How to build a dynamic histogram

by Nermine Obeng

Histograms are great for summarising and showing you the distribution of values within your dataset. It does this by grouping these values into 'bins'. There are also a variety of distributions: Normal, bimodal, right-skewed, left-skewed and random distributions. These charts are useful for exploring your data because they help you see how often distinct values occur and as a result, allow you to spot any trends or patterns.

For this example, we want to see the distribution of prices across London Airbnbs. To begin with, we will create a bin from the 'Price' measure.

Menu for creating bins

To make the histogram dynamic (allowing the user to select different bin sizes), we will create a new parameter.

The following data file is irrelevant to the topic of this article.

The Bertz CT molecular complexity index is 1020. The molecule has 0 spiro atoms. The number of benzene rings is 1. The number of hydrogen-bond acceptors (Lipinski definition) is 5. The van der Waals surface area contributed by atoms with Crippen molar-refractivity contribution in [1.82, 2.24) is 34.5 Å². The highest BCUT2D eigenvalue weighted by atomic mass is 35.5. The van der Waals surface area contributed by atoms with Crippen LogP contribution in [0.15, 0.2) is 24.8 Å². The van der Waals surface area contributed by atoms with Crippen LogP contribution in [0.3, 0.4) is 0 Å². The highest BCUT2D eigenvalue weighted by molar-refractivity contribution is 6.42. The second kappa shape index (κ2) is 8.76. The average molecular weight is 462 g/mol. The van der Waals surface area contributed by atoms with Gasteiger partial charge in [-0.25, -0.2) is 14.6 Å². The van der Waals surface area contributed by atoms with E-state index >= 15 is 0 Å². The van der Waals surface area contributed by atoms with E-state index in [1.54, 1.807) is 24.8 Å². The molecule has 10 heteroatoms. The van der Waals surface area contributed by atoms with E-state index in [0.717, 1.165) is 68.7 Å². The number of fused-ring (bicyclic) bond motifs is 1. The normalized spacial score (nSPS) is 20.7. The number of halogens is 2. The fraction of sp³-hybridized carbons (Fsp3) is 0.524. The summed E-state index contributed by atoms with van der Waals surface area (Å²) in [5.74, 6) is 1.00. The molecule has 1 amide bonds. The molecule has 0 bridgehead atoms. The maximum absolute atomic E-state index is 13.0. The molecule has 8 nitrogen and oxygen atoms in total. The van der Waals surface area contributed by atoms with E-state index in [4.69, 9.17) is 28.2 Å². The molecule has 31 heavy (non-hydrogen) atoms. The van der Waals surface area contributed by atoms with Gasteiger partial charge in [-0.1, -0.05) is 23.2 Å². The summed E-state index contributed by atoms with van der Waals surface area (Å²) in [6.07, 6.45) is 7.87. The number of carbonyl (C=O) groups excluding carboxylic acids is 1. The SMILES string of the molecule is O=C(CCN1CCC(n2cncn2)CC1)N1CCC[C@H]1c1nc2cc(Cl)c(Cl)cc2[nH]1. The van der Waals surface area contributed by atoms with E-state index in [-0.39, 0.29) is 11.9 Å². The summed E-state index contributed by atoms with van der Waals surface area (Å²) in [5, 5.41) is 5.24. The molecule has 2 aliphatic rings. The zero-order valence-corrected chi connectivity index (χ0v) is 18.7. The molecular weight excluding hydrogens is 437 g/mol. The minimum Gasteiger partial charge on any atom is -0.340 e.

Creating a new parameter will allow us to make a dynamic histogram

Within the parameter, select 'Range' (or 'All' if you want your user to be able to type in their own bin sizes). Here is where you can select your minimum, maximum and step size. For this example, I chose the values shown in the image below.

An example of the Parameter settings

Now that this has been created, drag 'Price (bin)' onto columns and the count of the values within your dataset (in this case the London Airbnb listings). As there are many values within this dataset, we will only look at the Airbnbs with prices <= 400. Drag the 'Name' field to the filters pane and create the conditional filter.

Setting up the shelf

The chart is complete but before it's finished, we will drag 'Minimum Nights' onto colour so we can garner some more detail from the chart.

The final histogram